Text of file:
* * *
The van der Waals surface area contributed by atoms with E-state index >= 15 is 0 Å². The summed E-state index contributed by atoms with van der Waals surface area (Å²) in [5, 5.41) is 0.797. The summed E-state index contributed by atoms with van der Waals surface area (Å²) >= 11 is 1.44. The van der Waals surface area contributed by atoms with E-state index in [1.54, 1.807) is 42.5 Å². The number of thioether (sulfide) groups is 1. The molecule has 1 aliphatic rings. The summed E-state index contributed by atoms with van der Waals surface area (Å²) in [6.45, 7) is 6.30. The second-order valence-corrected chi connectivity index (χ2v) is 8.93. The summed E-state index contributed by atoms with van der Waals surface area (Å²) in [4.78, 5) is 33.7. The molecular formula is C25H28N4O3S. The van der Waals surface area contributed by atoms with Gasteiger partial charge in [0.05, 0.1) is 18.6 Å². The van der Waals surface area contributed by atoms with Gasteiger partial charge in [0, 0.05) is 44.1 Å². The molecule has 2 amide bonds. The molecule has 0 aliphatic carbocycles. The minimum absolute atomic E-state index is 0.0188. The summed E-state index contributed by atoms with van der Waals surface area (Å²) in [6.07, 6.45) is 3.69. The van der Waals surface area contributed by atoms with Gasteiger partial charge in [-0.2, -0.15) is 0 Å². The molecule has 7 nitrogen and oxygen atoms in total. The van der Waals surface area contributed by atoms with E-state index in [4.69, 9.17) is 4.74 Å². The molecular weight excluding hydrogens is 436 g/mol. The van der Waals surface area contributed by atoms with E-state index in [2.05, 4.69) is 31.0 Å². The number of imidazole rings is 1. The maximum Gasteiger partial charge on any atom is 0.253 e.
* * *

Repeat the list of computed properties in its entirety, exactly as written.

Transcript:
The van der Waals surface area contributed by atoms with E-state index >= 15 is 0 Å². The summed E-state index contributed by atoms with van der Waals surface area (Å²) in [5, 5.41) is 0.797. The summed E-state index contributed by atoms with van der Waals surface area (Å²) >= 11 is 1.44. The van der Waals surface area contributed by atoms with E-state index in [1.54, 1.807) is 42.5 Å². The number of thioether (sulfide) groups is 1. The molecule has 1 aliphatic rings. The summed E-state index contributed by atoms with van der Waals surface area (Å²) in [6.45, 7) is 6.30. The second-order valence-corrected chi connectivity index (χ2v) is 8.93. The summed E-state index contributed by atoms with van der Waals surface area (Å²) in [4.78, 5) is 33.7. The molecular formula is C25H28N4O3S. The van der Waals surface area contributed by atoms with Gasteiger partial charge in [0.05, 0.1) is 18.6 Å². The van der Waals surface area contributed by atoms with Gasteiger partial charge in [0, 0.05) is 44.1 Å². The molecule has 2 amide bonds. The molecule has 0 aliphatic carbocycles. The minimum absolute atomic E-state index is 0.0188. The summed E-state index contributed by atoms with van der Waals surface area (Å²) in [6.07, 6.45) is 3.69. The van der Waals surface area contributed by atoms with Gasteiger partial charge in [-0.2, -0.15) is 0 Å². The molecule has 7 nitrogen and oxygen atoms in total. The van der Waals surface area contributed by atoms with E-state index in [4.69, 9.17) is 4.74 Å². The molecular weight excluding hydrogens is 436 g/mol. The van der Waals surface area contributed by atoms with E-state index in [2.05, 4.69) is 31.0 Å². The number of imidazole rings is 1. The maximum Gasteiger partial charge on any atom is 0.253 e.